Veteran Stories:
Robert Owen “Bob” Dark


  • Robert Dark while serving in the Royal Indian Navy, 1945.

    Robert Owen Dark
  • Japanese occupation money issued in 1945.

    Robert Owen Dark
  • Robert Dark's bosun's pipe, which was given to him by his mentor and Chief Petty Officer Baba Bawa (DSM) in 1945.

    Robert Owen Dark
  • A tail spinner from a bomb that landed near Robert Dark after an attack by a Japanese Zero in 1944.

    Robert Owen Dark
  • Robert Dark took this picture of a Fairmile Motor Gunboat while serving with the 55th ML Flotilla in the Royal Indian Navy.

    Robert Owen Dark
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"I don’t know how he managed to do it, but not one of the bombs hit us. And we thought, well, the next round is going to be strafing."


I was born in the United States. My parents, after the First World War, joined the Salvation Army and were in college in New York City. And that’s how come I was born in the States. I still maintain my Canadian citizenship.

In 1927, I was two years old and they were posted to Rangoon, Burma. After five years in Burma, my dad was transferred to Pune, India as the Salvation Army assistant auditor. So I was sent off to boarding school, a place called Panchgani, 75 miles southwest of Pune, to a Church of England Mission School. I stayed there until I wrote my senior Cambridge exams in December 1942; and went right from school almost to enlist in the Royal Indian Navy. And started courses in January 1943.

Well, it was very exciting and going through the courses, different courses, and there’s something new and very demanding. I thoroughly enjoyed it. If you recall in history that 1942 - 43, the Japanese overrun Burma and actually sent a fleet to invade India; and they reached in the vicinity of Ceylon, when [RCAF No. 413 Squadron Leader] Len Birchall flying a [Consolidated PBY] Catalina [flying boat] spotted the Japanese fleet coming towards India and, I guess, that was the start. India was expecting to be invaded; and at school, we were digging trenches and we were preparing for the worst.

October of that year, I was given a couple weeks leave and was posted to the 55th [Motor Launch] Flotilla in Madras, which was where the boats were, in Madras. They had just come back from a tour of operations along the Arakan coast, based in Chittagong. And I joined the ship in October in 1943. It was called a motor launch. It was actually a gun boat and very heavily armed for the size of the boat. And our first mission there was dropping Burmese trained secret agents behind the lines. And we’d go down 200, 300 miles down the coast, behind the lines and go in at night and drop them off by kayak or folding kayaks. And then hopefully picked them up a week later or two weeks later at a designated place and time.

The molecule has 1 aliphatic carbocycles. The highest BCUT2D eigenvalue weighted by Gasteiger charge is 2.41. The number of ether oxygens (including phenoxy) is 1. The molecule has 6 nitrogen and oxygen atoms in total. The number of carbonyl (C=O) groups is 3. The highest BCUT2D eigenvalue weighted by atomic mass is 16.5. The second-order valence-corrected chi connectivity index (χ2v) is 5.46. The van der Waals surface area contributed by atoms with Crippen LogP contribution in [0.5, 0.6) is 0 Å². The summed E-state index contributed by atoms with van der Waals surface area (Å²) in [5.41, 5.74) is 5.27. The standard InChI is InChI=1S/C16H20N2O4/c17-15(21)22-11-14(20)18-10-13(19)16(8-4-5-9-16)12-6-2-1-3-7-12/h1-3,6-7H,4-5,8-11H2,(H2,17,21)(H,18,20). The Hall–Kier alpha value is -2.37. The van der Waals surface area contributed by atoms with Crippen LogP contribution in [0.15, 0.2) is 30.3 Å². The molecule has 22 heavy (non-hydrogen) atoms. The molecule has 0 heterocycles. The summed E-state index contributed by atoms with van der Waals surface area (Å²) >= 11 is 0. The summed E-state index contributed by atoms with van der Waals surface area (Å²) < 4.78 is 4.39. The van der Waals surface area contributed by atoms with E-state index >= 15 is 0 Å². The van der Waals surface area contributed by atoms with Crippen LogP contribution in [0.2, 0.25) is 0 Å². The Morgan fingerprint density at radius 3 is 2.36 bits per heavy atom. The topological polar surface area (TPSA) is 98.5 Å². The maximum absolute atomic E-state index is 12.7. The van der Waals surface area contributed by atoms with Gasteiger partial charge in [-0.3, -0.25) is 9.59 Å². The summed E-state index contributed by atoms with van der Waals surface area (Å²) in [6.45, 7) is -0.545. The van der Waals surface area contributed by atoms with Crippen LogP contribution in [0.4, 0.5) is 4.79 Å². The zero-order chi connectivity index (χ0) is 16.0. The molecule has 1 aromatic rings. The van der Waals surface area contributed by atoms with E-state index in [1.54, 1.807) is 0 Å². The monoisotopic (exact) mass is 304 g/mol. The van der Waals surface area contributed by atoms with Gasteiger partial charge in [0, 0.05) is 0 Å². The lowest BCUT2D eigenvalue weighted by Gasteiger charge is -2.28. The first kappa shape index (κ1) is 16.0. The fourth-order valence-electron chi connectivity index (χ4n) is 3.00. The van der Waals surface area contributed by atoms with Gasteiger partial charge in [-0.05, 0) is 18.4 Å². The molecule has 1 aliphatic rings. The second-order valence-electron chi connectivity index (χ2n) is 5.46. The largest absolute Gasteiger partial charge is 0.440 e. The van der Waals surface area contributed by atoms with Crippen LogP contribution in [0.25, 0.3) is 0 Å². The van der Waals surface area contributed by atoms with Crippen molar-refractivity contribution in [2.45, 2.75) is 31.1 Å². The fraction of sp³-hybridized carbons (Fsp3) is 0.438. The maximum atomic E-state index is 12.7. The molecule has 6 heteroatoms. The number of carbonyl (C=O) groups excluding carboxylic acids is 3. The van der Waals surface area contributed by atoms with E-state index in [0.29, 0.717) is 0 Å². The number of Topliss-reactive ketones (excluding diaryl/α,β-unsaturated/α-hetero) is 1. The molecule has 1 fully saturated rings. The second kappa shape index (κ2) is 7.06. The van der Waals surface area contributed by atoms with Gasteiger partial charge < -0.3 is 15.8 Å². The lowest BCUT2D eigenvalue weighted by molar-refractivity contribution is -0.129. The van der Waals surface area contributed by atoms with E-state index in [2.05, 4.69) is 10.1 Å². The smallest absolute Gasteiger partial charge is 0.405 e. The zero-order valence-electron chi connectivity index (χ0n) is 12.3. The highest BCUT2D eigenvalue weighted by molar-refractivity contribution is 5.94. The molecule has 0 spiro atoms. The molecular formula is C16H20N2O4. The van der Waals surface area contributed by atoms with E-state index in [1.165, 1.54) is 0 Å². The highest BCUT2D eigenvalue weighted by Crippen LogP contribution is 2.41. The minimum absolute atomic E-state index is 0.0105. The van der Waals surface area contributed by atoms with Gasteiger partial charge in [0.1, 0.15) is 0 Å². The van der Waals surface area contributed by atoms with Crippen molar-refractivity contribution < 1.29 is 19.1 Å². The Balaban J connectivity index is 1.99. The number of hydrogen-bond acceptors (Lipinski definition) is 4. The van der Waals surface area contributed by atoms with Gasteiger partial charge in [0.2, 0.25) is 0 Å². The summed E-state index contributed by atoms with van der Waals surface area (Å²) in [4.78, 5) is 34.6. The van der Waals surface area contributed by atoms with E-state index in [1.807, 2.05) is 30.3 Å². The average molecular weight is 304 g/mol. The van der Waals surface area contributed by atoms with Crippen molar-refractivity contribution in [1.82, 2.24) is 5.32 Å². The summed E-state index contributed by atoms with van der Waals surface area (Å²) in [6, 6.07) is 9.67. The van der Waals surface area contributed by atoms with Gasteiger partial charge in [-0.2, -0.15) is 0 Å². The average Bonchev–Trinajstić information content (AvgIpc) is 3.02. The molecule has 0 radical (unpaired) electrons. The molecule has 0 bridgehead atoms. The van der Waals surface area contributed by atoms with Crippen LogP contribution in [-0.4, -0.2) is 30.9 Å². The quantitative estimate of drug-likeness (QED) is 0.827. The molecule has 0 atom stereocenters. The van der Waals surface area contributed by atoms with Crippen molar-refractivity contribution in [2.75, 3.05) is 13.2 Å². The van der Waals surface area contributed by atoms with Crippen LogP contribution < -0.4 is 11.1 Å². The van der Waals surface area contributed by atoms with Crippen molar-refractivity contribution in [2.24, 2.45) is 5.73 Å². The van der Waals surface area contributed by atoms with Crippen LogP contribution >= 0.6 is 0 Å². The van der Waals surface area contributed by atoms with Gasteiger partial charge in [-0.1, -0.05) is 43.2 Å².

So it was exciting and dangerous. We also would support the army; and go in at night and bombard certain designated targets. We had started down the coast in daylight, of course, at about 20, 25 miles off shore and was spotted by a Japanese bomber. The bomber just followed us down, dropped an occasional bomb way out of range of our guns. And this carried on for quite a while and then suddenly the bomber disappeared and about half an hour later, we were attacked by eight [Mitsubishi A6M] Zero [long-range] fighters. They came in at different angles, quite unexpectedly; and the skipper was maneuvering the boat. I don’t know how he managed to do it, but not one of the bombs hit us. And we thought, well, the next round is going to be strafing.

But I think, I don’t really understand what happened … or what but, the Japanese Zeroes took off. And I think they probably thought, why would a little boat like this be way down 200 or 300 miles from home, all by itself? They must have expected, must have thought, well, there’s sure to be fighter cover around somewhere. And they were probably out of fuel because they’d, you know, been out quite a while and they took off. And so we headed home as fast as we could get because we knew our position was noted; and so we arrived safe and sound back in our base.

Our first tour of operations was mainly support and these covert actions. The second tour, we were on the offensive. The Japanese had been driven south from Kohima; and so we would do quite a bit of bombarding down the, of positions down the coast and support small craft going in and skirmishes, and so we’d escort them in.

And then later in February, March, they started a series of landings down the coast. The first one was at an island called Akyab; and it was bombarded by aircraft and battleships. We got in and there was no show. The Japanese had already left Akyab and gone inland. But the next follow-up to that was another one at Cheduba and Ramree Island. There was a lot of opposition encountered there.

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